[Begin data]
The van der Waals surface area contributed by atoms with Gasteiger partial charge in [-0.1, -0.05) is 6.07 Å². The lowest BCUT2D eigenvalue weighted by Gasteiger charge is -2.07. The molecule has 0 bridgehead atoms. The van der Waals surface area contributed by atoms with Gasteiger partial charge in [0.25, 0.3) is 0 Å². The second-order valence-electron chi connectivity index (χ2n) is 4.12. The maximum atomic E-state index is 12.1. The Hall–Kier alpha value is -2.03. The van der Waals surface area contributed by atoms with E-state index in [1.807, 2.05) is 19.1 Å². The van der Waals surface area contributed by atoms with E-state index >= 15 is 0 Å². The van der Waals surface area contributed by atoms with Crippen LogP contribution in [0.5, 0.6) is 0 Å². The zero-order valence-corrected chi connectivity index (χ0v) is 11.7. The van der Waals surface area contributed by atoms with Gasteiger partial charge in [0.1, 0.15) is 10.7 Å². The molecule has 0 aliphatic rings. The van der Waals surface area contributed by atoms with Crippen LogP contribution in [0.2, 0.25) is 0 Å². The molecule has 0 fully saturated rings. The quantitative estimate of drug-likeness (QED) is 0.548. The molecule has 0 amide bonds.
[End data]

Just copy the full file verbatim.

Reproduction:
The van der Waals surface area contributed by atoms with Gasteiger partial charge in [-0.1, -0.05) is 6.07 Å². The lowest BCUT2D eigenvalue weighted by Gasteiger charge is -2.07. The molecule has 0 bridgehead atoms. The van der Waals surface area contributed by atoms with Gasteiger partial charge in [0.25, 0.3) is 0 Å². The second-order valence-electron chi connectivity index (χ2n) is 4.12. The maximum atomic E-state index is 12.1. The Hall–Kier alpha value is -2.03. The van der Waals surface area contributed by atoms with E-state index in [1.807, 2.05) is 19.1 Å². The van der Waals surface area contributed by atoms with E-state index >= 15 is 0 Å². The van der Waals surface area contributed by atoms with Crippen LogP contribution in [0.5, 0.6) is 0 Å². The zero-order valence-corrected chi connectivity index (χ0v) is 11.7. The van der Waals surface area contributed by atoms with Gasteiger partial charge in [0.1, 0.15) is 10.7 Å². The molecule has 0 aliphatic rings. The van der Waals surface area contributed by atoms with Crippen LogP contribution in [0.2, 0.25) is 0 Å². The molecule has 0 fully saturated rings. The quantitative estimate of drug-likeness (QED) is 0.548. The molecule has 0 amide bonds.